::skeleton builder 101: part3::

December 7th, 2010 by hamish download the zooToolBox

This is the third post in a series of posts on the Skeleton Builder tool – it’ll be focusing on the class the defines how to rig a skeleton part.

The base class for defining a rig part is called – inventively – the RigPart class.  So any given rig part can be associated with any number of skeleton parts.  Each RigPart class has a class variable called SKELETON_PRIM_ASSOC that defines which skeleton parts it “knows” how to rig.  This variable is just a tuple containing the actual skeleton part classes the rig knows how to work with – You may notice that the existing parts use an unusual piece of functionality to get these classes (ie SkeletonPart.GetNamedSubclass) – I’ll talk more about that below.

For example, one of the rig parts is a simple control chain.  Now if you wanted, you could have this rig part associated with every single skeleton part.  Its not – but there’s no reason it couldn’t be.  After all, the rigging code simply takes a bunch of joints and their children, creates a control for each joint, and then parent’s it to the control that controls its parent joint if one exists.  Ie the rigging code will work on any hierarchy of nodes – and will thus work on any type of skeleton part.  By default however, the control chain is only setup to work on the Arbitrary Chain part.

So anyway, writing rigging code for skeleton builder is super easy – its little more than writing the rigging code in whatever fashion you want (you can even write it in mel – although you’ll need to hook up a tiny bit of glue code in python to make skeleton buidler aware of it).  Once your rig code is written skeleton builder will automatically put all nodes created by the rig into a “container”.  I don’t actually use container (coz they suck*) nodes, I instead use set nodes.  But these containers contain all the nodes used to define that piece of the rig.  So once a rig part is built, you can always go back and see exactly what nodes are involved in that part, delete them if you want, or whatever else.

You can also query existing rig parts in the scene, just like skeleton parts.  A rig part knows about all the nodes that make it work – but it also knows which ones of those nodes are controls, and a few other useful things like “placer” nodes – which I’ll talk about in a bit.  So for example, if you’re writing some code to rig up an arm and you want to know what rig part is above the arm in the hierarchy, just ask the arm skeleton part for its parent part, and then ask that part for the rig part that controls it.  Obviously rig parts don’t really have a strict hierarchy in general, so asking a rig part for its parent doesn’t make sense – but joints in the skeleton obviously have hierarchy, and you can make queries of the skeleton from within your rig code should you need to.

So placer nodes.  Placer nodes are just locators nodes that can be used as “markup”.  So for example the legs can create them for users to define where the foot roll pivots are, heel pivots, toe pivots etc…  They can also be used to help define alignment on end joints for chains like fingers or arbitrary chains.

Rig parts can also be nested.  For example just say you wanted to build a bunch of functionality on top of a simple FK spine.  You could create a new rig part that creates a basic FK spine and then adds stuff on top of it.  Skeleton Builder will then organize the parts so they’re nested into containers properly – so inside the new spine container you’ll see another container for the basic FK spine.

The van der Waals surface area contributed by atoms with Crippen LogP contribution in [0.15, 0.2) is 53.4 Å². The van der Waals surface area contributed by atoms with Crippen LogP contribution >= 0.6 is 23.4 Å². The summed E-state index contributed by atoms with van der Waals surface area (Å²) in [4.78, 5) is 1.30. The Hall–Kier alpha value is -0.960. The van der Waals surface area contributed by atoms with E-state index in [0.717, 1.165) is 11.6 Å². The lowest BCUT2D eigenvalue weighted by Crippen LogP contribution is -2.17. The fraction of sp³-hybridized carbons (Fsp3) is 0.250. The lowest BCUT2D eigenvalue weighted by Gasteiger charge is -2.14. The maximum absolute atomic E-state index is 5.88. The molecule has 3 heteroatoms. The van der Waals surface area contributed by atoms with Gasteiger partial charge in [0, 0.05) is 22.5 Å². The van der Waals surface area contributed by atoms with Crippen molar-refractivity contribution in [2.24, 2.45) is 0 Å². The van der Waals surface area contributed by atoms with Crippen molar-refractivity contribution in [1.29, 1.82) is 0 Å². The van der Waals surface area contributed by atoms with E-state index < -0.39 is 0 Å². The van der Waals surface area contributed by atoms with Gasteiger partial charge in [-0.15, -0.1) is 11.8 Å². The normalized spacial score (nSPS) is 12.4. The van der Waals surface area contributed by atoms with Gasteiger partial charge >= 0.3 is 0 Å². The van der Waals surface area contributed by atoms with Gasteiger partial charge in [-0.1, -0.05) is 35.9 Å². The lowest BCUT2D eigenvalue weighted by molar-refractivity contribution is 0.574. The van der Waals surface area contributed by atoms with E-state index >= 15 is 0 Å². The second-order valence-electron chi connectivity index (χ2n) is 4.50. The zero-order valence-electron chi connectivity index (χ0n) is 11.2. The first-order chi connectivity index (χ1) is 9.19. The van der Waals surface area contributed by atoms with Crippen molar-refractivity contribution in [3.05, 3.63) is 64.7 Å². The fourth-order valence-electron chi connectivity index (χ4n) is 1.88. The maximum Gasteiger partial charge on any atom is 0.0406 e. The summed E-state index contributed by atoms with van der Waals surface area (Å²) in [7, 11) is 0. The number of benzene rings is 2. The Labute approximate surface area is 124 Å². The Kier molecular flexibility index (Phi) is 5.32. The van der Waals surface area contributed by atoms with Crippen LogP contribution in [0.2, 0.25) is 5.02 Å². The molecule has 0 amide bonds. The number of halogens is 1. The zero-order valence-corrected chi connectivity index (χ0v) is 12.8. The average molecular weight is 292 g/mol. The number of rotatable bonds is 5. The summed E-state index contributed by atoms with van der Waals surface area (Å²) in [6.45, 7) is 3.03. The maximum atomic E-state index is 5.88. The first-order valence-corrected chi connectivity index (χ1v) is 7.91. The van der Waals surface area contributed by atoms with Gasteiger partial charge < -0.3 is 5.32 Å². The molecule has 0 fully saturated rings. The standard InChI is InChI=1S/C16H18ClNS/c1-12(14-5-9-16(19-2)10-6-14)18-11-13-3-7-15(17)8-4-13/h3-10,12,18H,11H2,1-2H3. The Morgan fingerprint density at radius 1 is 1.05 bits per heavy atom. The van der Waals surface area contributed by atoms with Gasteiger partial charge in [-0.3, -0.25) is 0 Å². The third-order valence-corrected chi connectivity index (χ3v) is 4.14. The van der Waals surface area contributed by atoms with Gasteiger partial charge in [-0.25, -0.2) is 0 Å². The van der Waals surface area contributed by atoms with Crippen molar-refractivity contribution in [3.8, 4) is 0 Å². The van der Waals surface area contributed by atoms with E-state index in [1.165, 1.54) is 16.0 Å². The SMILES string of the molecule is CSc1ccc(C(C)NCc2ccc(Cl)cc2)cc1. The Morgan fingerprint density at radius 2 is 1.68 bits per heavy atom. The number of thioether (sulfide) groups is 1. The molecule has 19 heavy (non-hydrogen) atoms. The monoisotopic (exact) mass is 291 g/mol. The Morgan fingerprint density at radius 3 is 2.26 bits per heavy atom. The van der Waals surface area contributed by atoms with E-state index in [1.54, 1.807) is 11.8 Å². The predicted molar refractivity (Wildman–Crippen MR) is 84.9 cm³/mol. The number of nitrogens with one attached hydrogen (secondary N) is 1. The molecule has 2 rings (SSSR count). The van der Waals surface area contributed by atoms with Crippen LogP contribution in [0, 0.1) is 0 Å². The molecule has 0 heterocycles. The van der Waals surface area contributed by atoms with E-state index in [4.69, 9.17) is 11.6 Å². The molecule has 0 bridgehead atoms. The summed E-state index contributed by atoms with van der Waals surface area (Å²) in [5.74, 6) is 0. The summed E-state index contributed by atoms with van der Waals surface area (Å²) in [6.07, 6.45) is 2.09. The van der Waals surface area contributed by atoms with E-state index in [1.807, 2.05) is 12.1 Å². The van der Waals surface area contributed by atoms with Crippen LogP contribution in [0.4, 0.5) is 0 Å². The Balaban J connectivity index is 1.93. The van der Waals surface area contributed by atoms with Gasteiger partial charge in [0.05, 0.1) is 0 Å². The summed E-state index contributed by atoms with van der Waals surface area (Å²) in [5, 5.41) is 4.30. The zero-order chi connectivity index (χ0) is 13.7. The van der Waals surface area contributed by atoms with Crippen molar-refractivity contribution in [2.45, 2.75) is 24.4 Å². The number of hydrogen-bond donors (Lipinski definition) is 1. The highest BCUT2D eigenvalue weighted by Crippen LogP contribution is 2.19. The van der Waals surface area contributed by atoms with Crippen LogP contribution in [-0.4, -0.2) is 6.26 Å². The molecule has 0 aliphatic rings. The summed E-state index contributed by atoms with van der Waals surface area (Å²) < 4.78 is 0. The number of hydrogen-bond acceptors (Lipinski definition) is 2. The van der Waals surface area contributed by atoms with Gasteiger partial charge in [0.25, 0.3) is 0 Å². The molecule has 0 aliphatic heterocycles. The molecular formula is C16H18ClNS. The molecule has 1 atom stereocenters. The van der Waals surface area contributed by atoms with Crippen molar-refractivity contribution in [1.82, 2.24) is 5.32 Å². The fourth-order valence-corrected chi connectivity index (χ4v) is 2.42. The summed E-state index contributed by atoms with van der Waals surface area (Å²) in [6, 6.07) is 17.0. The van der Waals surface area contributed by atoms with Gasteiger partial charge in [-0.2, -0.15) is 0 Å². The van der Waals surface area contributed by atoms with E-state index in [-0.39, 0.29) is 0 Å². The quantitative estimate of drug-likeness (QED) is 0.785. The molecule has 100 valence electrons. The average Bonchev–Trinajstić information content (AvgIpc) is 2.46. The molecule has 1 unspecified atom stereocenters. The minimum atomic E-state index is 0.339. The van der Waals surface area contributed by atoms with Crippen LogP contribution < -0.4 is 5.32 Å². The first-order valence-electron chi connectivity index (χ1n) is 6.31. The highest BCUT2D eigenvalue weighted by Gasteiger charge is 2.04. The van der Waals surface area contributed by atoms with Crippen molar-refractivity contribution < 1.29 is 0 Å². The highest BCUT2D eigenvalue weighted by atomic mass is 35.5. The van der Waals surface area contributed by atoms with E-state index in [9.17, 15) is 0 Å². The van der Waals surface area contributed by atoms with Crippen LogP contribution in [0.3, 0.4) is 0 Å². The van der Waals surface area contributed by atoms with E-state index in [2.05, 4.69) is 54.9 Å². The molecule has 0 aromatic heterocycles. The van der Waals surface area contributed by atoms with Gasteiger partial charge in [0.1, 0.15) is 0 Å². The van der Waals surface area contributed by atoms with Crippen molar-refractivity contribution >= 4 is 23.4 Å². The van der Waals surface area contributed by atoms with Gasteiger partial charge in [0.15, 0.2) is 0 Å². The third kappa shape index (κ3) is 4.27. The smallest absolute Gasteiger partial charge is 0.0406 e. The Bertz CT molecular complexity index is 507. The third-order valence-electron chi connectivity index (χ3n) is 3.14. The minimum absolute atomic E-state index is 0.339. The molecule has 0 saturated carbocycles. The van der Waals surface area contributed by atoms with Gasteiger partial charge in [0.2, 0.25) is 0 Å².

Now skeleton part rigs don’t need to be animator puppet rigs – they can be anything.  In fact one of the most useful things to do with skeleton builder is define “helper” parts – like for example you could define your own “pectoral deformation helper” part which rigs itself up so that it drives proper pectoral area deformation in your character.  This sort of part need not be even seen by animators – although again, if you wanted to expose a control to the animator for whatever reason, you could.

So whats with the use of GetNamedSubclass?  So this is basically a dependency issue.  The skeleton builder modules should be independent where possible.  The SKELETON_PRIM_ASSOC is a tuple of class objects, so to keep the modules independent you need some way of getting the class object without actually importing the skeleton part you want to add an association to.

When you import skeletonBuilder, all the modules get imported based on their script names.  The SkeletonPart’s metaclass then tracks any subclasses that get defined and implements the GetNamedSubclass on the SkeletonPart class so you can get a part class by name, or iterate over all available part classes.  The RigPart does the same thing.  The GetNamedSubclass returns None if it cannot find the named class.  This way you can even delete a skeleton part script and the rig parts work fine because there isn’t a hard dependency between the skeleton part script and the rig part script.

Anyway thats the overview of the rigging class – next post I might see if I can go into some actual code – maybe walk through defining a new skeleton part and a rig part (hint: its really easy).

*Container nodes almost don’t suck – they’re actually a cool concept, but they’re implemented in this kinda shit way.  For a start, any node in a container doesn’t quite act the same way in the channel box, which pisses off animators or anyone else who has to work with attributes.  They also don’t quite work with the outliner and a bunch of other UI.  So great idea in theory, but lots of little implementation failures.  Autodesk don’t really do details.

Share

This post is public domain

This entry was posted on Tuesday, December 7th, 2010 at 21:57 and is filed under main. You can follow any responses to this entry through the RSS 2.0 feed. You can leave a response, or trackback from your own site.